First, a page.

"Do you hear that? Why is there a beeping sound?" he demands. "Oh. It's the call waiting. Just a sec."
You can't blame Zimmermann for having extra-sensitive antennae when it comes to the security of his communications. He was the target of an aborted three-year government investigation for possibly violating export laws after he released his Pretty Good Privacy e-mail encryption program as freeware in 1991.
Now a Senior Fellow at Network Associates Inc., Zimmermann believes Internet privacy concerns will skyrocket over the next four years and beyond.
"I think that the next decade will see privacy as something analogous to the environmental movement," he declares. "In the old days, we used to be mainly concerned with privacy from government - from government wiretapping and surveillance. But in recent years, we've seen a growing threat of privacy invasions from private industry."
Recent high-profile privacy cases, including the affair in which the Federal Bureau of Investigation set up a surveillance mechanism at an Internet service provider (ISP) to scan incoming and outgoing e-mails as part of a felony investigation, could be the harbingers of a new predatory electronic reality.
Zimmermann is rather pleased that the government dubbed its tool "Carnivore."
"It sort of makes it sound sinister, which it is," he says.
Another milestone case is that of DoubleClick, a New York-based company that electronically inserts advertisements on about 1,500 Web sites on behalf of online advertisers.
DoubleClick has been accused of building virtual dossiers on consumers' buying habits and identities by implanting "cookies," electronic files, on users' hard drives. The company belongs to the NAI and has agreed to self-regulation, along with Net advertising giants 24/7 Media, AdForce, AdKnowledge, Engage Technologies, MatchLogic, NetGravity and Real Media.
Amid the blizzard of controversy over compromised cookies, consumer profiling and data tracking, is there any chance the average Web surfer's plaintive cries for privacy will be heard?
"All the polls reveal overwhelming public support for stronger privacy protection on the Internet. That can't be ignored for very much longer," says Sarah Andrews, policy analyst at the Electronic Privacy Information Center, a public interest research center in Washington, D.C.
While many believe privacy is a fundamental human right, the current Internet security debate is being framed as an economic issue, rather than a civil rights issue, Andrews says.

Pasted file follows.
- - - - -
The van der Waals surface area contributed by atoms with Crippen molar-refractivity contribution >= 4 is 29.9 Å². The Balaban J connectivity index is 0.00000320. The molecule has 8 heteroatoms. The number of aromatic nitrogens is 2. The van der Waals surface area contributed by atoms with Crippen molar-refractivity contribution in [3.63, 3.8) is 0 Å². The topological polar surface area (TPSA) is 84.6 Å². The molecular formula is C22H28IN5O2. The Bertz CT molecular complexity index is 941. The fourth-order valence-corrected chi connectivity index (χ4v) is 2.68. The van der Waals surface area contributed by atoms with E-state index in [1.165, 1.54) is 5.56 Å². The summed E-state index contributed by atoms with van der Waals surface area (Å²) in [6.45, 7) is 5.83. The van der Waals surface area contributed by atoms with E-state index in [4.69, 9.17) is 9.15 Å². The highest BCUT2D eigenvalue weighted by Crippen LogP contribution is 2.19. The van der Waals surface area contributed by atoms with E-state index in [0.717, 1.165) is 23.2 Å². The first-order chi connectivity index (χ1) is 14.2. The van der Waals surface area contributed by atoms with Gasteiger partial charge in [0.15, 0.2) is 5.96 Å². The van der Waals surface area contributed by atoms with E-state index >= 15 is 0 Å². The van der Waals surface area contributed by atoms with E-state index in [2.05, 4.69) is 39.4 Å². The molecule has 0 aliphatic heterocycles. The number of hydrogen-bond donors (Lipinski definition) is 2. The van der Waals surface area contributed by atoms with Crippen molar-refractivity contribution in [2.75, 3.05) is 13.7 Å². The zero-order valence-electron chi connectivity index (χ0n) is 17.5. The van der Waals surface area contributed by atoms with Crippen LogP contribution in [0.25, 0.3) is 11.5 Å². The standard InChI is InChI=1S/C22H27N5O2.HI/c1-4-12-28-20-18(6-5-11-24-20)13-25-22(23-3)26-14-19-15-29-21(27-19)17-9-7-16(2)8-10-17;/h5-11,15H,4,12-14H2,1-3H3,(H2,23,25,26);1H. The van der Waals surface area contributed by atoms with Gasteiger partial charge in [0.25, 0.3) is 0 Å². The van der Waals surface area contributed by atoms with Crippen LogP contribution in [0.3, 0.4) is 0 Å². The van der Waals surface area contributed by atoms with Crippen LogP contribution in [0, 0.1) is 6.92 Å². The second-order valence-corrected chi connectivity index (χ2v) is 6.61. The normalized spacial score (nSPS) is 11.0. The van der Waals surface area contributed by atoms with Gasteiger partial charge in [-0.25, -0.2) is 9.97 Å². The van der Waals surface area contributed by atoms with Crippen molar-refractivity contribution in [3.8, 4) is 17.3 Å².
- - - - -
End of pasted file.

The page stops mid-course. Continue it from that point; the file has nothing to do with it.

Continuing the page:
Meanwhile, online privacy program providers are stepping up to bat in the absence of meaningful legislation.
Lance Cottrell, founder and president of Anonymizer.com, a San Diego company that helped pioneer online privacy services, predicts that attempts to build more detailed profiles of consumers' buying patterns will only increase. But we will be better armed in 2004, he believes, because privacy technology will be seamlessly integrated into almost all Internet interfaces, bundled with either the computer or the ISP service.
Technological solutions, not legislation or industry self-regulation, will come to dominate in four years, Cottrell predicts, because "it does not require the cooperation that self-regulation does, nor the enforcement issues that legislative solutions require."
Cottrell feels that the explosion of the Internet as a consumer tool has been accompanied by a certain loss of innocence. He recalls a cartoon depicting a dog surfing the Net, captioned: "No one knows you're a dog."
"That was once a bold new frontier," Cottrell sighs. "You could be private; you could be anything you want. You could reinvent yourself."
But now, Cottrell says: "They know what breed you are. They know your favorite kind of dog food. They know whether you have a problem with fleas this summer."
At the end of Orwell's epic 1984, Smith stops struggling and comes to know that privacy is unattainable, even undesirable. He simply loves Big Brother.
But today's privacy advocates are warning us that the battle must continue - and must be won.
"It's important that people not take a fatalistic attitude and feel that there's no point in trying to stop the erosion of privacy," Zimmermann says. "We can do things to reduce the erosion of privacy. We can do legislative things; we can make good choices in the deployment of our technology. I think we all have to try and, if we do, we can make society better."